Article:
MIAMI (CBSMiami) – Rarely will you hear someone refer to a cancer diagnosis as a success story, but that’s exactly how Andrea Ivory sees it.READ MORE: South Florida Playing Pivotal Role In Transformation Of Psychedelics As Mainstream Medicine
She says she found a new purpose in life and she’s helping other women stay healthy, one knock at a time.
“I’m a breast cancer survivor knocking on doors to save lives,” Andrea Ivory told CBS4’s Lauren Pastrana.
And she’s knocked on a lot of doors.
“We celebrate a big milestone of visiting 100,000 homes throughout Miami-Dade, Broward, and Palm Beach counties,” she said.
Her team of volunteers doesn’t stop there.
On one recent Saturday morning in Pompano Beach, Andrea and her staff from the Women’s Breast and Heart Initiative hosted a health fair for some of the women they met on doorsteps across South Florida.
“The results have been astounding. The personal stories we’ve had of women who’ve actually changed their lives because we knocked on their door and gave them information,” she said.
Andrea says it’s all about early detection.
She says she was vigilant and had annual mammograms. So when she was diagnosed with breast cancer in 2004, she had a variety of treatment options.READ MORE: Parkland parents furious following Texas elementary school shooting: ‘They failed our kids again’
Andrea chose to have a bilateral mastectomy and has never looked back.
“I never asked, ‘Why me?’ Instead, I asked, ‘What for?’ I learned that breast cancer wasn’t about me at all. It was about what I could do to empower women,” Andrea explained.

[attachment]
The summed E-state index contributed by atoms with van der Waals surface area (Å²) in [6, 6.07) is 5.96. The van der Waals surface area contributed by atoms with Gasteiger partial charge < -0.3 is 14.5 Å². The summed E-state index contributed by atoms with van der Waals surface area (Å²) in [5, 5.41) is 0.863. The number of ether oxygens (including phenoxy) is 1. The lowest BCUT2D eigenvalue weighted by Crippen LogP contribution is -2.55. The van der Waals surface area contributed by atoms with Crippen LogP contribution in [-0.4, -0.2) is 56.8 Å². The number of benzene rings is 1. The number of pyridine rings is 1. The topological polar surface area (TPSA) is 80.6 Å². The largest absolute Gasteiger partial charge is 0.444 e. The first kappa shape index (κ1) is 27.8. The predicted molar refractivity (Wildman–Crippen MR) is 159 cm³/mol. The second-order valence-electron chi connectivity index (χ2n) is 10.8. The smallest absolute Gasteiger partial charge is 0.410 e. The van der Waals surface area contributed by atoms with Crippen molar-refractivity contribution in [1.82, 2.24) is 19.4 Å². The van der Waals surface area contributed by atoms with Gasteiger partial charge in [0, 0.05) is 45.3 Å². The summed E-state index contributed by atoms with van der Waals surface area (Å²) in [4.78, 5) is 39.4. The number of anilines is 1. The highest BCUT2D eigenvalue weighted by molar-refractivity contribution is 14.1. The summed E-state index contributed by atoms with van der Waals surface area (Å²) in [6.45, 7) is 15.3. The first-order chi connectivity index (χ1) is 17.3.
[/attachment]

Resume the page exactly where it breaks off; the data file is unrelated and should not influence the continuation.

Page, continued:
So she created the Women’s Breast and Heart Initiative and used her background as a commercial realtor to build an organization that serves women where they are, in their own homes.
She studied demographics and census tracks to determine which areas of South Florida she should target. Andrea says the response has been overwhelmingly positive.
“When you tell your personal story, they can see your passion, your success, and they listen. And that’s what they want. To engage our audience and move them to change,” she said.
Her grassroots effort has expanded from breast cancer awareness to heart health as well.
We may call it a survival story, but Andrea calls it her success story.
“I can’t take any credit for any of this, other than the fact that I knew I was destined to make a difference. It’s not something that I chose,” she said. “I just knew that my breast cancer was a success story for me.”
Andrea says her initiative is now expanding to college campuses.
The organization will host its “Open the Door Dinner Dance” fundraiser on May 19th.MORE NEWS: Environmental advocates who say Biscayne Bay is dying to gather Wednesday to find solutions
For more information, visit flbreasthealth.com.